“Classical music should be accessible to every child”


In conversation with Saskia Rao de-Haas

The cello, a bowed string instrument of the violin family, has been one of the major components of Western classical music, be it in chamber or orchestral music. Dutch cellist Saskia Rao-de Haas brought her signature Indian classical cello to the Bengal Classical Music Festival this year, giving the Dhaka audience a new sound to cherish.

Saskia first came to contact with Indian classical music during her Masters in ethnomusic at the Rotterdam Conservatory of Music where she studied under Indian classical flute legend Pt. Hariprasad Chaurasia. She came to India and studied Indian classical further, redesigned the cello to play Indian classical ragas on it, and has been performing in India and worldwide.

After her fascinating debut performance at the festival, Saskia spoke briefly to The Daily Star about her inspiration, instrument and more.

What are your first impressions of Dhaka and the festival?

Saskia: I am so happy to be a part of this; it’s such an amazing experience to be here. The audience is so very warm, kind and welcoming. From the moment I landed here, it has been a really good experience.

What inspired you to play the cello in the Indian classical form?

Saskia: (laughs) The original plan was I wanted to know a little more about Indian music. So since I was already a cellist, this was the easiest way … not knowing it would really change the whole course of my artistic expression. If you know a little, you want to know more and more. I gradually got drawn into it.

It’s said that the sarangi is the instrument that sounds the closest to the human voice. In your performance today, one of the first notes you hit really resembled a human voice. Could you tell me a little about the timbre of the sound of the cello?

Saskia: Absolutely. It is exactly like the male voice. It is the same family as the violin, but the depth gives it that sound. You mentioned the sarangi; the pathos it has in its tone, the cello has it as well. In any Indian film when there is a very sad scene we’ll hear the sarangi. Similarly when there is a sad or dark scene, you’ll hear the cello as well. So the sarangi and the cello are interestingly related in the family.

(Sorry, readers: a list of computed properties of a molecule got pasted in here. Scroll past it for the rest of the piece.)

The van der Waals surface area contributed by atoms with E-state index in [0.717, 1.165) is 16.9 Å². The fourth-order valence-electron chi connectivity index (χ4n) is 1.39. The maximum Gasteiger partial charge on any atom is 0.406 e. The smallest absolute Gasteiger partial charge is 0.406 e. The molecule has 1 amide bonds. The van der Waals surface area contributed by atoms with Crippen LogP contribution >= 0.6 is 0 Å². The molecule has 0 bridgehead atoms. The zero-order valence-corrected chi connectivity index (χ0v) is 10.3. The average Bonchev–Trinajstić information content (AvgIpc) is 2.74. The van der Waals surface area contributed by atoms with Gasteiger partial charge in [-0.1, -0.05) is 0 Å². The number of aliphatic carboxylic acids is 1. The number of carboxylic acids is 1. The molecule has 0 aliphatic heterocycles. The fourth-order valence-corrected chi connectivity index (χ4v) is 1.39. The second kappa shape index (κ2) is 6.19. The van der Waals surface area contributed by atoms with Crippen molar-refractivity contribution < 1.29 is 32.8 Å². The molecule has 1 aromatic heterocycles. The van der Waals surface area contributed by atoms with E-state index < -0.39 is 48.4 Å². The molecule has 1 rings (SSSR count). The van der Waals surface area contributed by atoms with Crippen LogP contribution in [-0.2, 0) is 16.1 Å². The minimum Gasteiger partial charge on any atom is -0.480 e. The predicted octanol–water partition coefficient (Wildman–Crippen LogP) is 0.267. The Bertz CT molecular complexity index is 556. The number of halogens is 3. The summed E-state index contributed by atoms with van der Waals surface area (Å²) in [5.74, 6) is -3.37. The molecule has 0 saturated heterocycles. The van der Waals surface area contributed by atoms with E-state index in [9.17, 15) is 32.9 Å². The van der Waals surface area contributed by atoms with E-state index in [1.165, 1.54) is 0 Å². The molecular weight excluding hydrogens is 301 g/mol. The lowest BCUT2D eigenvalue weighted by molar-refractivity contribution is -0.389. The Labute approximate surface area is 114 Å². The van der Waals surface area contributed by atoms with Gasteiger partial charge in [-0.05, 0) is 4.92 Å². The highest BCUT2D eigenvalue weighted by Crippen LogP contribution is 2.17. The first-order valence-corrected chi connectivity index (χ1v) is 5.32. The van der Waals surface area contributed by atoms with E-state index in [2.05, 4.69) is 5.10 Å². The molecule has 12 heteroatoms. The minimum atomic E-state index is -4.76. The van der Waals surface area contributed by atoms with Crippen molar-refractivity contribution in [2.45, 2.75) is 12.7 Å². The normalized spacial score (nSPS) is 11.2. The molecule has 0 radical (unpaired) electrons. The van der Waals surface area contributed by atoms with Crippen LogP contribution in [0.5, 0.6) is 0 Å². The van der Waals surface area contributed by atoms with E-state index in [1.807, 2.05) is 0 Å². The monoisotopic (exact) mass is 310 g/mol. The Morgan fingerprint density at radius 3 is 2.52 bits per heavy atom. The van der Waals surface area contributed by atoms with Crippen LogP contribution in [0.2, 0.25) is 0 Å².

You are the only musician of your kind playing this instrument. How do you plan to pass it on?

Saskia: Musicianship is not about ownership. I am very passionate about music education. I teach cello both in India and abroad. But even more than cello, I am passionate that classical music is accessible to every child. Every child should have a foundation in classical music; let me provide that to them and they will automatically choose more instruments. Now we see the children only choose the guitar or keyboard. When we open up the musical knowledge — in a fun, age appropriate way… we can’t teach in the same way as a hundred years ago happened. We need to adapt it to this time. So yes, I want to continue that.

Along with her husband and frequent musical collaborator noted sitarist Pt. Shubhendra Rao, Saskia has established a music education programme titled Sangeet4all (based in New Delhi), which serves schools and families throughout India by providing music curriculum grounded in Indian classical music with a global outlook. The curriculum includes original songs, stories and activities for introducing beginner to advanced musical concepts of Indian music in a way that is appropriate for early childhood education. The curriculum is in line with the guidelines of Indian CBSE board for primary performing arts education.

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